Animals have traditionally been inked for identification purposes. But owners aren’t simply tatting up their pets for pragmatic reasons. Fido has a blemish or scar? No problem. A tattoo will cover that up (and also help him conform to American Kennel Club standards for showing). Some owners have gone so far as to have the rims of their horses’ eyes tattooed to improve their chances of winning shows. The treatment’s said to be short (30 minutes) and easy (the needle doesn’t have to penetrate the skin as deep as a human tattoo). But, still, it’s hard to justify this as a cosmetic choice the owner makes on the pet’s behalf. So what’s next, a horse with “I Heart Mom” tattooed on his flank?


4. Pet Liposuction

Pet liposuction is growing in popularity.

Some pug owners subject their dog to liposuction; CCA-SA 2.5 J. Matthew

It’s one thing for a pudgy pup to get a fatty tumor removed for health reasons. But it’s quite another for a pup whose nose has been in the Kibble a bit much to get the fat sucked out purely due to the owner’s vanity. The University of Sydney’s Canine Teaching Hospital reported in its first two years of offering doggy lipo, 15 dogs underwent the procedure — at a cost of $2,000 per procedure. Officials reported fielding inquiries from as far away as the United States on a weekly basis. Of course, excess fat can stress the bones and joints, and even internal organs. But looks — not health — were also cited as motivation for trimming doughy doggie’s waistline invasively instead of the old-fashioned way (a diet). Vets around the globe have also noted that the plastic surgery of “old” — ear and tail cropping — had made way for Botox to release puppies’ tight wrinkles, nose jobs to improve the “scrunched-in” appearance of breeds like pugs and Boston terriers, and chin lifts to reduce the jowly look of breeds such as bloodhounds and mastiffs. The latter two procedures do have health implications, in that severely flat and “pushed-in” noses can make it hard for those small dogs to breathe. Likewise, a chin lift can help with excessive drooling in those big dogs.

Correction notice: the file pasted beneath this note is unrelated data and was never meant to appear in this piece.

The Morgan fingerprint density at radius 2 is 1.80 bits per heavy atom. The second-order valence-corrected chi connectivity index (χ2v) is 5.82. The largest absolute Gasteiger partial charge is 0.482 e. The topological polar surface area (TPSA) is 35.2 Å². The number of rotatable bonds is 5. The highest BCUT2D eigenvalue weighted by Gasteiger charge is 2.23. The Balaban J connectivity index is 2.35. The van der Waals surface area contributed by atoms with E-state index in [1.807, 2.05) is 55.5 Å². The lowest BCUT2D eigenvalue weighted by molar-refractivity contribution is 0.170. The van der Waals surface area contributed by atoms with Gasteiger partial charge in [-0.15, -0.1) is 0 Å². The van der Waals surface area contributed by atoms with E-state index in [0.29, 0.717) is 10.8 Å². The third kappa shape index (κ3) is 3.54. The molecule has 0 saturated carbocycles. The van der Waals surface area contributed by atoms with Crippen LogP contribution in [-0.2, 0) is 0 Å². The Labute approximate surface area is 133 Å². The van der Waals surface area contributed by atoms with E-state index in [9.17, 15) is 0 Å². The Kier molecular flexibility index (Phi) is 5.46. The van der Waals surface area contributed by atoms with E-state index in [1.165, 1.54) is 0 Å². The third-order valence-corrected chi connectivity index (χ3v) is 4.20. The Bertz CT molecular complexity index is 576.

3. Orthodontics For Your Dog

Some dog owners are willing to spend money on orthodontic care for their pet.
Your pet’s teeth can look as good (or better) than yours, thanks to an array of dental procedures brought to you by your nearest doggie dental specialist. Stainless steel caps and porcelain veneers, like their counterparts for humans, are pricey — think $2,000 pricey. If your pet’s smile is in need of straightening, he or she can get, yes, doggie braces. There’s even a name for this procedure — the “Rin Tin Grin.” Of course, there are some clinical reasons to undergo costly and seemingly excessive dental procedures. A dog’s prominent overbite can, understandably, interfere with how he or she eats when it’s difficult to hold on to food or chew it. The condition can also harm soft parts of the mouth.